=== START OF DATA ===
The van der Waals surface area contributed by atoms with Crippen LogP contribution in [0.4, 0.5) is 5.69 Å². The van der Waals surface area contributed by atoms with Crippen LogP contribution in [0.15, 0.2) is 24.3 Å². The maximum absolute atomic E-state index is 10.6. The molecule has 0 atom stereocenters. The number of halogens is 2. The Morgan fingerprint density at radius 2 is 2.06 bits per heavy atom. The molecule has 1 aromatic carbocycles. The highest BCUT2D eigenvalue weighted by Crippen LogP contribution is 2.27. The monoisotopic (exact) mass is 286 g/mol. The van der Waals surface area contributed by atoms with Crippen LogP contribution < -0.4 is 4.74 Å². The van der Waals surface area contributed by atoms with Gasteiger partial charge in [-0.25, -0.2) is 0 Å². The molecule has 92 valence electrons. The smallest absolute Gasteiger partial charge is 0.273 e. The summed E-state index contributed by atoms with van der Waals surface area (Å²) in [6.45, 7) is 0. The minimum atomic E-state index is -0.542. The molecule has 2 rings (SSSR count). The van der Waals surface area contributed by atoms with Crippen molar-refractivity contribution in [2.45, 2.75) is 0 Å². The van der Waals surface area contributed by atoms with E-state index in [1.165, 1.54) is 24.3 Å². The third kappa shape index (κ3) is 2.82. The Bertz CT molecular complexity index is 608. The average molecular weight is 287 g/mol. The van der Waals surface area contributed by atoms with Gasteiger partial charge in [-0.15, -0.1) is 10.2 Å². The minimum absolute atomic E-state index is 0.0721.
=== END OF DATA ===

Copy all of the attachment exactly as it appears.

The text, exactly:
The van der Waals surface area contributed by atoms with Crippen LogP contribution in [0.4, 0.5) is 5.69 Å². The van der Waals surface area contributed by atoms with Crippen LogP contribution in [0.15, 0.2) is 24.3 Å². The maximum absolute atomic E-state index is 10.6. The molecule has 0 atom stereocenters. The number of halogens is 2. The Morgan fingerprint density at radius 2 is 2.06 bits per heavy atom. The molecule has 1 aromatic carbocycles. The highest BCUT2D eigenvalue weighted by Crippen LogP contribution is 2.27. The monoisotopic (exact) mass is 286 g/mol. The van der Waals surface area contributed by atoms with Crippen LogP contribution < -0.4 is 4.74 Å². The van der Waals surface area contributed by atoms with Gasteiger partial charge in [-0.25, -0.2) is 0 Å². The molecule has 92 valence electrons. The smallest absolute Gasteiger partial charge is 0.273 e. The summed E-state index contributed by atoms with van der Waals surface area (Å²) in [6.45, 7) is 0. The minimum atomic E-state index is -0.542. The molecule has 2 rings (SSSR count). The van der Waals surface area contributed by atoms with Crippen molar-refractivity contribution in [2.45, 2.75) is 0 Å². The van der Waals surface area contributed by atoms with E-state index in [1.165, 1.54) is 24.3 Å². The third kappa shape index (κ3) is 2.82. The Bertz CT molecular complexity index is 608. The average molecular weight is 287 g/mol. The van der Waals surface area contributed by atoms with Gasteiger partial charge in [-0.15, -0.1) is 10.2 Å². The minimum absolute atomic E-state index is 0.0721.